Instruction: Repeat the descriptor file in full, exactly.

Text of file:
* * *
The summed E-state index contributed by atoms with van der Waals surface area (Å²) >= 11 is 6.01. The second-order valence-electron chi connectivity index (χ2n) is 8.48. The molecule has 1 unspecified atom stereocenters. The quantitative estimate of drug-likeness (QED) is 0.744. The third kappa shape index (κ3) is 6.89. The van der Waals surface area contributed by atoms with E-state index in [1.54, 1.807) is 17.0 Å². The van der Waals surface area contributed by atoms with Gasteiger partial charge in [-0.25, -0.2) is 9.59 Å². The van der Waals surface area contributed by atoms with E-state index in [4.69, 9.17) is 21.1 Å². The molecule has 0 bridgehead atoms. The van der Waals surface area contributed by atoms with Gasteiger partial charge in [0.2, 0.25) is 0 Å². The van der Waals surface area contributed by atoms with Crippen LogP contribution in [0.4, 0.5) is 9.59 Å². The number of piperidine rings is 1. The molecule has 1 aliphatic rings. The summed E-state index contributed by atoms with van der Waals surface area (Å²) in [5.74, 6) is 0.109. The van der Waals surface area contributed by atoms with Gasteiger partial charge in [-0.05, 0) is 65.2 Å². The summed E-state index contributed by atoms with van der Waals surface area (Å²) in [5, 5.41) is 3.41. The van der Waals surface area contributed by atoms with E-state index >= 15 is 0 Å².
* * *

The summed E-state index contributed by atoms with van der Waals surface area (Å²) >= 11 is 6.01. The second-order valence-electron chi connectivity index (χ2n) is 8.48. The molecule has 1 unspecified atom stereocenters. The quantitative estimate of drug-likeness (QED) is 0.744. The third kappa shape index (κ3) is 6.89. The van der Waals surface area contributed by atoms with E-state index in [1.54, 1.807) is 17.0 Å². The van der Waals surface area contributed by atoms with Gasteiger partial charge in [-0.25, -0.2) is 9.59 Å². The van der Waals surface area contributed by atoms with E-state index in [4.69, 9.17) is 21.1 Å². The molecule has 0 bridgehead atoms. The van der Waals surface area contributed by atoms with Gasteiger partial charge in [0.2, 0.25) is 0 Å². The van der Waals surface area contributed by atoms with Crippen LogP contribution in [0.4, 0.5) is 9.59 Å². The number of piperidine rings is 1. The molecule has 1 aliphatic rings. The summed E-state index contributed by atoms with van der Waals surface area (Å²) in [5.74, 6) is 0.109. The van der Waals surface area contributed by atoms with Gasteiger partial charge in [-0.05, 0) is 65.2 Å². The summed E-state index contributed by atoms with van der Waals surface area (Å²) in [5, 5.41) is 3.41. The van der Waals surface area contributed by atoms with E-state index >= 15 is 0 Å².